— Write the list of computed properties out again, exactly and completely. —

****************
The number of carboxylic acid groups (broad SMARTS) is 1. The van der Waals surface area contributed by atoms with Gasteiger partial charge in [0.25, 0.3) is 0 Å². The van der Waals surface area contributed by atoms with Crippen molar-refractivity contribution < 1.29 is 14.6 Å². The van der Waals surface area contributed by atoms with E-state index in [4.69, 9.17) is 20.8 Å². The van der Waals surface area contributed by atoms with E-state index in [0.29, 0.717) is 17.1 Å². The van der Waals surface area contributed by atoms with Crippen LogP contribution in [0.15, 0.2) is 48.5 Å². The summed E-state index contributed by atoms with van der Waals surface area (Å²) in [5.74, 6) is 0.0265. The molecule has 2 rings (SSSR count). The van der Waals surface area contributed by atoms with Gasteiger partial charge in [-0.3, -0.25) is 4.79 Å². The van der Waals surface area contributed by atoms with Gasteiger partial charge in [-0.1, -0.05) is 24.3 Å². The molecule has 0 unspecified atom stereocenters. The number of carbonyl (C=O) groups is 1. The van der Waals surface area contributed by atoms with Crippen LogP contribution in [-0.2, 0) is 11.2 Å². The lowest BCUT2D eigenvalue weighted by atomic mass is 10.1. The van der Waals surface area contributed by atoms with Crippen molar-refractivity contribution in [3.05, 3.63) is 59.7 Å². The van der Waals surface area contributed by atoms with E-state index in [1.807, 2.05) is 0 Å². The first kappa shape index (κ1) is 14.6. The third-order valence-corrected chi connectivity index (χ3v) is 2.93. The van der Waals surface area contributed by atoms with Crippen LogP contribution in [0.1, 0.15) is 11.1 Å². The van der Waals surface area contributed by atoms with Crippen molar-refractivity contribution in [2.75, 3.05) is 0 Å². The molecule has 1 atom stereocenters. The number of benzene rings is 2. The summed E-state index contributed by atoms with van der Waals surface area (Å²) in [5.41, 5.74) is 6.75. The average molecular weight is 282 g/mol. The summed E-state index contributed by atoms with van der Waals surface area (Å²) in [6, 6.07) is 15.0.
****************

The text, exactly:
The number of carboxylic acid groups (broad SMARTS) is 1. The van der Waals surface area contributed by atoms with Gasteiger partial charge in [0.25, 0.3) is 0 Å². The van der Waals surface area contributed by atoms with Crippen molar-refractivity contribution < 1.29 is 14.6 Å². The van der Waals surface area contributed by atoms with E-state index in [4.69, 9.17) is 20.8 Å². The van der Waals surface area contributed by atoms with E-state index in [0.29, 0.717) is 17.1 Å². The van der Waals surface area contributed by atoms with Crippen LogP contribution in [0.15, 0.2) is 48.5 Å². The summed E-state index contributed by atoms with van der Waals surface area (Å²) in [5.74, 6) is 0.0265. The molecule has 2 rings (SSSR count). The van der Waals surface area contributed by atoms with Gasteiger partial charge in [-0.3, -0.25) is 4.79 Å². The van der Waals surface area contributed by atoms with Gasteiger partial charge in [-0.1, -0.05) is 24.3 Å². The molecule has 0 unspecified atom stereocenters. The number of carbonyl (C=O) groups is 1. The van der Waals surface area contributed by atoms with Crippen LogP contribution in [-0.2, 0) is 11.2 Å². The lowest BCUT2D eigenvalue weighted by atomic mass is 10.1. The van der Waals surface area contributed by atoms with Crippen molar-refractivity contribution in [3.05, 3.63) is 59.7 Å². The van der Waals surface area contributed by atoms with E-state index in [1.807, 2.05) is 0 Å². The first kappa shape index (κ1) is 14.6. The third-order valence-corrected chi connectivity index (χ3v) is 2.93. The van der Waals surface area contributed by atoms with Crippen LogP contribution in [0.1, 0.15) is 11.1 Å². The van der Waals surface area contributed by atoms with Crippen molar-refractivity contribution in [2.75, 3.05) is 0 Å². The molecule has 1 atom stereocenters. The number of benzene rings is 2. The summed E-state index contributed by atoms with van der Waals surface area (Å²) in [5.41, 5.74) is 6.75. The average molecular weight is 282 g/mol. The summed E-state index contributed by atoms with van der Waals surface area (Å²) in [6, 6.07) is 15.0.